In my experience, most acquirers will use last year’s revenue as a baseline. But what they are mainly looking for in terms of a multiple is year-over-year (YoY) growth, and the number they’ll fixate on is 100 percent.
In other words, you want to be doubling revenue every year. Now, this is usually a standard for pre-profit or pre-EBITDA companies. Once the company becomes profitable, it makes sense to forecast revenue growth at less than 100 percent — still high, mind you, but less than 100 percent. Instead, you’ll want to be pushing to grow EBITDA at 100 percent or more.
And yeah, the valuation multiple is going to be all over the place. There are a few standard guidelines.
Obviously, the earlier the company, the higher the multiple on revenue, but that’s just due to math, It doesn’t mean more overall money into the transaction. If my revenue is $1,000 per year and I sell the company for $20,000, that’s a 20x multiple.
Service-based companies rarely sell for more than 2x to 3x revenue, and if the company is not plain killing it, it’ll be more like 1x. This is because the valuation is based on the output of people and their time, which are finite resources, as opposed to IP, which is less finite, though not infinite. The lower multiples are also usually a case of the acquirer not being sure that 100 percent of the customer base will remain or re-up when ownership changes hands.
IP Is Critical
It’s almost always the IP that’s baked into software or otherwise technical companies that get them into that 10x to 20x stratosphere, but there are often other industries where a 20x multiple is not shocking, including professional/financial information services, like the founder’s company. Basically, almost any company with a hefty amount of IP and a proprietary software component can get into that range.
The “whims of the acquirer” you’re feeling is probably just the residual effect of applying a market multiple. In other words, acquirers (and investors) do indeed look at recent transactions for companies that look as much like your company as possible and try to apply the same valuation. It’s not a lot different than real estate transactions and comps, and can be affected by the health of the macro economy, the industry or market economy and the acquirer’s own plans and tolerance for risk.
But all of those are guidelines, because you’re going to get what someone is willing to pay.
Settle on a Number, Build Your Leverage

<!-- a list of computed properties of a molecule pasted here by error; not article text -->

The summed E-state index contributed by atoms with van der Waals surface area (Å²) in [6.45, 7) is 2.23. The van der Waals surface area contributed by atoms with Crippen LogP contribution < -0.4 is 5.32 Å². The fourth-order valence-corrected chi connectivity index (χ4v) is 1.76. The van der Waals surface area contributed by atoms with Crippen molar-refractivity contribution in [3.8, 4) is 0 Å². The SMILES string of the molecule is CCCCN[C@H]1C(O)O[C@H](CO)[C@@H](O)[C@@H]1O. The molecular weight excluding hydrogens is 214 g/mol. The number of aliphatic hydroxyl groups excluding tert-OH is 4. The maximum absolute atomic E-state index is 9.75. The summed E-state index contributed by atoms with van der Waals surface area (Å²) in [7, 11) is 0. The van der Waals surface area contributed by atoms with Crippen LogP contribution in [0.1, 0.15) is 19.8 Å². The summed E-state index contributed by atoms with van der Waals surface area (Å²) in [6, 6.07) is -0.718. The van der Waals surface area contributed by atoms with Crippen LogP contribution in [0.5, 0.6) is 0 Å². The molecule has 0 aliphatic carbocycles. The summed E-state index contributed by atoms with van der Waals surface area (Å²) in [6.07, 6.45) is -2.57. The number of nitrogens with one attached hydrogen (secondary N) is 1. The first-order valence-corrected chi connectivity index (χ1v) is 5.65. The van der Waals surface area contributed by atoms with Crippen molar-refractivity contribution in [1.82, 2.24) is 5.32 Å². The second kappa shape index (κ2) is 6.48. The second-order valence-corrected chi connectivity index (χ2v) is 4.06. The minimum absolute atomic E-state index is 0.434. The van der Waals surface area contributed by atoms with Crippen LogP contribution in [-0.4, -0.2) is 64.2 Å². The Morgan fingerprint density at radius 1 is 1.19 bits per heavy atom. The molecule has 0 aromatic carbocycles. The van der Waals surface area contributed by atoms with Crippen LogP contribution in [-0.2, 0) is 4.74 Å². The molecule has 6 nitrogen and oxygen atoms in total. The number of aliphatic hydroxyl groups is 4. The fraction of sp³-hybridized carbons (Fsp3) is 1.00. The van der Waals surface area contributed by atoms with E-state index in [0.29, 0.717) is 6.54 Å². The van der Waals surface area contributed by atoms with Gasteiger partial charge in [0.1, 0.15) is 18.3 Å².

You say you want to scale to $6 million to $12 million, which is roughly three to four times the revenue you’re forecasting for this year. If you can scale like that over three to four years and maintain those high margins — which is not automatic, in fact far from it — then it feels like you’ve got some time to explore what your exit might look like.
Start your timeline now and build up your leverage.
ExitEvent was my own self-founded, self-funded startup, a lot like yours. And because I was also working on a bigger startup play at the time, I built ExitEvent to be mostly software self-sufficient, just like your company. ExitEvent was still very early when I decided to sell, but like I said, that was because I needed to focus solely on the other startup.
But that proactive selling decision was easy to make because I already had a couple potential acquirers poking around. I did nothing to attract them, but you can give yourself a multi-year timeline to find them and get them interested.
What About That Multiple?
ExitEvent sold for around 10x prior 12-months revenue, although on a smaller annual revenue number than what you’re looking to get to.
I mean, to me, 10x for your type of business (or my own) seems to be a good benchmark. When you get to $6 million in revenue, you should ask yourself: Does this potential acquirer have $60 million they could spend to buy my company? Could I push them to $120 million? Do they have the resources and the will to realize an outsized return on that investment?
A lot could happen over the next three to four years. If you achieve that $12 million in revenue, you might get offered $18 million or you might get surprised by $200 million, maybe as a cash and stock mix.
So in your case, I’d probably use 10x as a loose benchmark and not spend a lot of time honing in on an exact number until you start that process of researching and reaching out to potential acquirers — now — and eventually start hearing floater offers.